The Narrator Essay Research Paper The narrator

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The Narrator Essay, Research Paper The narrator’s grandparents were freed slaves who believed they were separate but equal after the Civil War. His grandfather lived a meek and quiet life after being freed. However, on his deathbed, he tells the narrator’s father that the lives of black Americans are a ‘war’ and that he himself feels like a traitor. He counsels the narrator’s father to undermine the whites with ‘yeses’ and ‘grins.’ He advises his family to ‘agree ‘em to death and destruction.’ His grandfather’s dying words haunt the narrator. He lives meekly, like his grandfather. Like him, the narrator receives praise from the white members of his town, but feels troubled that his grandfather branded such meekness as treachery. On his graduation

day, he delivers a speech preaching humility and submission as the key to the advancement of black Americans. The speech is such a success that the town arranges to have him deliver it at a gathering of the community’s leading white citizens. He arrives and is told to take part in the ‘battle royal’ that figures as part of the evening’s entertainment. The narrator and some of his classmates don boxing gloves and enter the ring. A naked, blond, white woman with an American flag painted on her stomach parades about as the white men demand that they look at her. Afterwards, the white men blindfold the youths and order them to viciously pummel one another. The narrator is defeated in the last round. After they remove the blindfolds, the contestants are led to a rug covered

with coins and a few crumpled bills. They lunge for the money, only to discover that the rug is electrified. The white men attempt to force the victims to fall face forward onto the rug during the mad scramble. While the narrator gives his speech, they all laugh and ignore him as he quotes verbatim large sections of Booker T. Washington’s “Atlanta Exposition Address.” In the midst of the amused, drunken requests that he repeat the phrase ’social responsibility,’ the narrator accidentally says ’social equality.’ The white men angrily demand that he explain himself. He states that he made a mistake. He finishes to uproarious applause. They award him a calfskin briefcase. He is told to cherish it as a ‘badge of office’ because one day ‘it will be filled with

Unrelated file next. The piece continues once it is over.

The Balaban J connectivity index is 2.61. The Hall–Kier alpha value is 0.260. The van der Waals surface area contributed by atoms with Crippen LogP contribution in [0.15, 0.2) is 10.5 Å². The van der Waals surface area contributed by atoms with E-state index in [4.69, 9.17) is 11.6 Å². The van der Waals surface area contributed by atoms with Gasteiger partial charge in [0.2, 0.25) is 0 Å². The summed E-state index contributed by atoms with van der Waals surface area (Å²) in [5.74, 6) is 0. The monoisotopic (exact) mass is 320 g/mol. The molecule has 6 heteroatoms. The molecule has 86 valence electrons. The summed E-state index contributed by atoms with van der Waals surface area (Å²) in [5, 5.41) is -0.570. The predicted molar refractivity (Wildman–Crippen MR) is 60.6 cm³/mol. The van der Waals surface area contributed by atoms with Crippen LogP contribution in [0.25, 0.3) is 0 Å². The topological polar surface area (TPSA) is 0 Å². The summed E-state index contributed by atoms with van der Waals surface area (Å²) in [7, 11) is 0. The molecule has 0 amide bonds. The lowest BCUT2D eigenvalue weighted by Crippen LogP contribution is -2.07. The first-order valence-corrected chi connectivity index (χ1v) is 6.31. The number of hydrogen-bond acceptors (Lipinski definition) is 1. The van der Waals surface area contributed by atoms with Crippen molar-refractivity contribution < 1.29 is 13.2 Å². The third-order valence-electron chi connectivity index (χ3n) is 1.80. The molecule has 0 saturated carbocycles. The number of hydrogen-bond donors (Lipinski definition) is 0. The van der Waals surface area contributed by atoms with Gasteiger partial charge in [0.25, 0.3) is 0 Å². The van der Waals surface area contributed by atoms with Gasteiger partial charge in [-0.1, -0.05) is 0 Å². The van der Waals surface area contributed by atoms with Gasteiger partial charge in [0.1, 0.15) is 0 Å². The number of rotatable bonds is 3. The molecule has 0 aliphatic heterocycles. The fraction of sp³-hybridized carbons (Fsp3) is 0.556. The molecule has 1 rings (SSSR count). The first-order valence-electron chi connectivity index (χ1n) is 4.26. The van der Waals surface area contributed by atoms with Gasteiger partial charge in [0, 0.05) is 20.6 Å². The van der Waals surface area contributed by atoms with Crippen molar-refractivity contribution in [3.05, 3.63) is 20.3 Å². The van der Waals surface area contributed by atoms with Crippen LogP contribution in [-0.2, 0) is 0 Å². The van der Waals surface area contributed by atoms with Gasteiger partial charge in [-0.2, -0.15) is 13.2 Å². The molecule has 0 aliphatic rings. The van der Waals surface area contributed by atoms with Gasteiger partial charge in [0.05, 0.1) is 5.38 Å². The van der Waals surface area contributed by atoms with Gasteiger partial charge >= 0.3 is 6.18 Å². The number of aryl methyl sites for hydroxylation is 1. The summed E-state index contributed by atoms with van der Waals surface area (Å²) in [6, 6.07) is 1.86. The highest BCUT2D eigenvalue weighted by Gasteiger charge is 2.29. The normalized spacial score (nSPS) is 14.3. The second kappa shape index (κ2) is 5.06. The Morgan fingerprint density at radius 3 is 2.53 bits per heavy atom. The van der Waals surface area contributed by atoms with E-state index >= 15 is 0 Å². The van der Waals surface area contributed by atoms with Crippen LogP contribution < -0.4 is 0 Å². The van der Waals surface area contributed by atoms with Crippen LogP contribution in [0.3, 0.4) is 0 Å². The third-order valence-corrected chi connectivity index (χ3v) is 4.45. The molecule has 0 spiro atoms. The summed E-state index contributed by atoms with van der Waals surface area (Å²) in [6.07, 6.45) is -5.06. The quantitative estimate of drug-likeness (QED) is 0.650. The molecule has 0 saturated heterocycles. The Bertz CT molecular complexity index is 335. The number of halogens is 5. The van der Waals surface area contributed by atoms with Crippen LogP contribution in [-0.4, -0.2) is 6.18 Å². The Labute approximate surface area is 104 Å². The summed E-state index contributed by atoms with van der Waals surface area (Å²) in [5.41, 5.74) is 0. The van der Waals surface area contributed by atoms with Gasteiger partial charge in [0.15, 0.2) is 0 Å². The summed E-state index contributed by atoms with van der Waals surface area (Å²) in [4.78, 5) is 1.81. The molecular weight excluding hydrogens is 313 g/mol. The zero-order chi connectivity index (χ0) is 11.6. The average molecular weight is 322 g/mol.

important papers that will shape the destiny’ of his people. He is overjoyed to find a scholarship to the state college for black youth inside. He does not even care when later he discovers that the gold coins from the electrified rug are worthless brass tokens. That night he has a dream of going to a circus with his grandfather who refuses to laugh at the clowns. He instructs the narrator to open the briefcase. Inside, the narrator finds an official envelope with a state seal. He opens it only to find another envelope that contains another envelope. The last one contains an engraved document reading: “To Whom It May Concern, Keep This Nigger-Boy Running.” The narrator awakes with his grandfather’s laughter ringing in his ears. Analysis The narrator’s grandfather

intensifies the theme of ambiguity. He confesses that he feels as though his meekness in the face of the South’s enduring racist structure makes him a traitor. It is unclear whom he feels he has betrayed: himself, his family, or his race. All his life, he had espoused faith in the Jim Crow structure of equality with segregation, but on his deathbed he rejects this faith. He advises his family to have two identities as a form of self-protection. On the outside they should embody the stereotypical ‘good slaves,’ behaving just as their former white masters wish, but they should never fully believe in this identity. On the inside, they should retain their bitterness and resentment against the imposed false identity. By following the grandfather’s model, they can refuse to